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A Russian woman who watched perplexed as a lump appeared on her face and then moved from one place to the next discovered the lump was alive.

Dr. Vladimir Kartashev at the Rostov State Medical University in Russian Federation explained that the women had initially witnessed a nodule under the left eye, which moved up to the top of the left eye within just five days.

The lump them migrated to her top lip, causing it to swell and itch a little, resulting in a burning sensation. The Russian woman said she had recently traveled to a rural area outside Moscow and was frequently bitten by mosquitoes, according to the new report (in the New England Journal of Medicine)...

Dirofilaria repens mostly affects dogs and other carnivores such as cats, wolves, foxes or raccoons.

In some cases, the worm's active movement near eyelids can be noticed.

Fortunately, the worm is not found in the USA however there are other creepy crawlies lurking about to be concerned about. This patient made a full recovery once the worm was removed surgically. Five days later it was gone, but another had formed just above her left eye.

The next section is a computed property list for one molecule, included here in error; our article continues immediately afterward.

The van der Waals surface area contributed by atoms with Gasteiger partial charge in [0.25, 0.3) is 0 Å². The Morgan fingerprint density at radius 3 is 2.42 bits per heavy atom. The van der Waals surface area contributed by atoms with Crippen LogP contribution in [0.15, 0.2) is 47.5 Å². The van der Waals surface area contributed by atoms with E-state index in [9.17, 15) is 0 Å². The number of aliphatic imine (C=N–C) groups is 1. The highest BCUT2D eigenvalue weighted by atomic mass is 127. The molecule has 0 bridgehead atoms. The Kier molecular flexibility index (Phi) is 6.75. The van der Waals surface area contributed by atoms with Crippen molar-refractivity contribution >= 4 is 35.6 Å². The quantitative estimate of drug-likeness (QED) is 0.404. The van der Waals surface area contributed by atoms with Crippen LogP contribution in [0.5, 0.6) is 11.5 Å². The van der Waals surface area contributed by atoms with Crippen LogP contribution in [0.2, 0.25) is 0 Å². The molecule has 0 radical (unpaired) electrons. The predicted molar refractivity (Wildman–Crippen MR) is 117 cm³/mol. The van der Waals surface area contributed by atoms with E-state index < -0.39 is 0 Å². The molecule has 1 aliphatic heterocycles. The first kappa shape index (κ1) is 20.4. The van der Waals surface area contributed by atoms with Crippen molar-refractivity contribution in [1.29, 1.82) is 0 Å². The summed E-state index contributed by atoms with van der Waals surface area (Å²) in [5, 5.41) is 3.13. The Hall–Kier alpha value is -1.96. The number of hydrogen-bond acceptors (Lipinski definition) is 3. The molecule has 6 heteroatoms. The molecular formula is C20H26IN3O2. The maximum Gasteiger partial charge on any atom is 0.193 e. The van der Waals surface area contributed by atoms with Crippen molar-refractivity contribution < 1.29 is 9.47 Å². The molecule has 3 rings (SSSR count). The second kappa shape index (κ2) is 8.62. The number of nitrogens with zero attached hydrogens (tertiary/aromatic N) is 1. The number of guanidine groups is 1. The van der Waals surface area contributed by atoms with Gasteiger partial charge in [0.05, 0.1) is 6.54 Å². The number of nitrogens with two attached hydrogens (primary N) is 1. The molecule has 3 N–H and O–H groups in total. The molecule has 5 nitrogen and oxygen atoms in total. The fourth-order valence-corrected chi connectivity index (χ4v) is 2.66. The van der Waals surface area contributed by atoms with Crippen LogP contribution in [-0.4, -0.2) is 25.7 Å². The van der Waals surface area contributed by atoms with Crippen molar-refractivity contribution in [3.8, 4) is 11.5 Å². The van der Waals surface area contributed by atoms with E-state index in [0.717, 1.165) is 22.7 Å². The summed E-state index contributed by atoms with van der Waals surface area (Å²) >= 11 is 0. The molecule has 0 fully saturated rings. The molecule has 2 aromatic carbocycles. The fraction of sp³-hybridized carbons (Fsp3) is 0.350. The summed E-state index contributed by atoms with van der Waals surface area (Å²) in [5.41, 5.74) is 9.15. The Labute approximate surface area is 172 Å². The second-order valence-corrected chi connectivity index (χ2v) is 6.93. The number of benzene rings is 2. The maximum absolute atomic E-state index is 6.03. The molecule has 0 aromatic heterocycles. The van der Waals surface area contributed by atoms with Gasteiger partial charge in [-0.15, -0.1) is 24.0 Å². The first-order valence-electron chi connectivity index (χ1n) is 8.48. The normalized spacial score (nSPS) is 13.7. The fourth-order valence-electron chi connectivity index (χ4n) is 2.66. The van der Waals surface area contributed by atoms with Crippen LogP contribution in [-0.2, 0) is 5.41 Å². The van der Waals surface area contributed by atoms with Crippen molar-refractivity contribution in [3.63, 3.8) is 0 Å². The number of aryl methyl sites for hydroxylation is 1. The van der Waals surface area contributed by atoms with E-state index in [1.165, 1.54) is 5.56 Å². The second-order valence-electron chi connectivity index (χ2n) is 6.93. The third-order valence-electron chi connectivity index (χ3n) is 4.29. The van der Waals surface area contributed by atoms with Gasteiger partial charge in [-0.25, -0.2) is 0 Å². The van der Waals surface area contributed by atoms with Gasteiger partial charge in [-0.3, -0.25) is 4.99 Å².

There was also in incident when Canadian couple Katie Stephens and Eddie Zytner came home from their tropical vacation to the Dominican Republic with hookworms in their feet after walking barefoot on the beach.

The 32-year-old then went to see an eye doctor who noticed the lump was moving around the upper left eyelid, according to the report in the New England Journal of Medicine.

In humans the worms cause a lump under the skin that occasionally move around. As this worm remains typically infertile inside the human beings, the solution to these types of cases is generally removing the worm by a surgery. But as the larvae is spread by infected mosquitos, they can accidentally invade the human body too.

The woman reported having no other symptoms.

Once under a human's skin, the worm, which is spread by mosquito bites, can not breed.

The lead author of the report in NEJM, Vladimir Kartashev, an infectious disease expert at Rostov State Medical University in Rostov-na-Donu, Russia, told The Washington Post in an email that D. repens is an "emerging disease" in the western part of the former Soviet Union and certain parts of Europe.


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